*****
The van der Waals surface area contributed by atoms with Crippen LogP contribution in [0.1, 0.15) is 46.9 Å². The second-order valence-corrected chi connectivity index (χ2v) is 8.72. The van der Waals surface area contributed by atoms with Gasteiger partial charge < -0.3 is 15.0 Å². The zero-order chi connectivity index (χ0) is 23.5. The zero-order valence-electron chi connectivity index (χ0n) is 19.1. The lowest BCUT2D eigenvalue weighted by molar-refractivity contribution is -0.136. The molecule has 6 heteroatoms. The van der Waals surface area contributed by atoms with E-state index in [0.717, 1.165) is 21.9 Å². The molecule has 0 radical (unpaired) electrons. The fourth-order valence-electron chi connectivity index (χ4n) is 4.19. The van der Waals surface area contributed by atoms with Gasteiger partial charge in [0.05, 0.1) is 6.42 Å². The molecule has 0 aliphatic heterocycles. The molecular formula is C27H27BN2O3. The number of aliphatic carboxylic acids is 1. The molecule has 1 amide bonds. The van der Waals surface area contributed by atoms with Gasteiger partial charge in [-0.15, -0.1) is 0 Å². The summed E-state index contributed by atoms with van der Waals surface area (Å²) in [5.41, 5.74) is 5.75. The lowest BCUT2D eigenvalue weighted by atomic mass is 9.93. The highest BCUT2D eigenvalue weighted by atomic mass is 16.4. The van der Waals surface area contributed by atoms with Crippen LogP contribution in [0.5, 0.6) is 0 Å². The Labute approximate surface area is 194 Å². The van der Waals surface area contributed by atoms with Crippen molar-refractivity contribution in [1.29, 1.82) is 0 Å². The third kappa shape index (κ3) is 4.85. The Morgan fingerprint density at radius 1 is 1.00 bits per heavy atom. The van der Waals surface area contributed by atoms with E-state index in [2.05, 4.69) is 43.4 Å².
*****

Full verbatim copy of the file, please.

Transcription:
The van der Waals surface area contributed by atoms with Crippen LogP contribution in [0.1, 0.15) is 46.9 Å². The second-order valence-corrected chi connectivity index (χ2v) is 8.72. The van der Waals surface area contributed by atoms with Gasteiger partial charge < -0.3 is 15.0 Å². The zero-order chi connectivity index (χ0) is 23.5. The zero-order valence-electron chi connectivity index (χ0n) is 19.1. The lowest BCUT2D eigenvalue weighted by molar-refractivity contribution is -0.136. The molecule has 6 heteroatoms. The van der Waals surface area contributed by atoms with E-state index in [0.717, 1.165) is 21.9 Å². The molecule has 0 radical (unpaired) electrons. The fourth-order valence-electron chi connectivity index (χ4n) is 4.19. The van der Waals surface area contributed by atoms with Gasteiger partial charge in [0.05, 0.1) is 6.42 Å². The molecule has 0 aliphatic heterocycles. The molecular formula is C27H27BN2O3. The number of aliphatic carboxylic acids is 1. The molecule has 1 amide bonds. The van der Waals surface area contributed by atoms with Gasteiger partial charge in [-0.15, -0.1) is 0 Å². The summed E-state index contributed by atoms with van der Waals surface area (Å²) in [5.41, 5.74) is 5.75. The lowest BCUT2D eigenvalue weighted by atomic mass is 9.93. The highest BCUT2D eigenvalue weighted by atomic mass is 16.4. The van der Waals surface area contributed by atoms with Crippen LogP contribution in [0.5, 0.6) is 0 Å². The Labute approximate surface area is 194 Å². The van der Waals surface area contributed by atoms with Crippen molar-refractivity contribution in [1.29, 1.82) is 0 Å². The third kappa shape index (κ3) is 4.85. The Morgan fingerprint density at radius 1 is 1.00 bits per heavy atom. The van der Waals surface area contributed by atoms with E-state index in [2.05, 4.69) is 43.4 Å².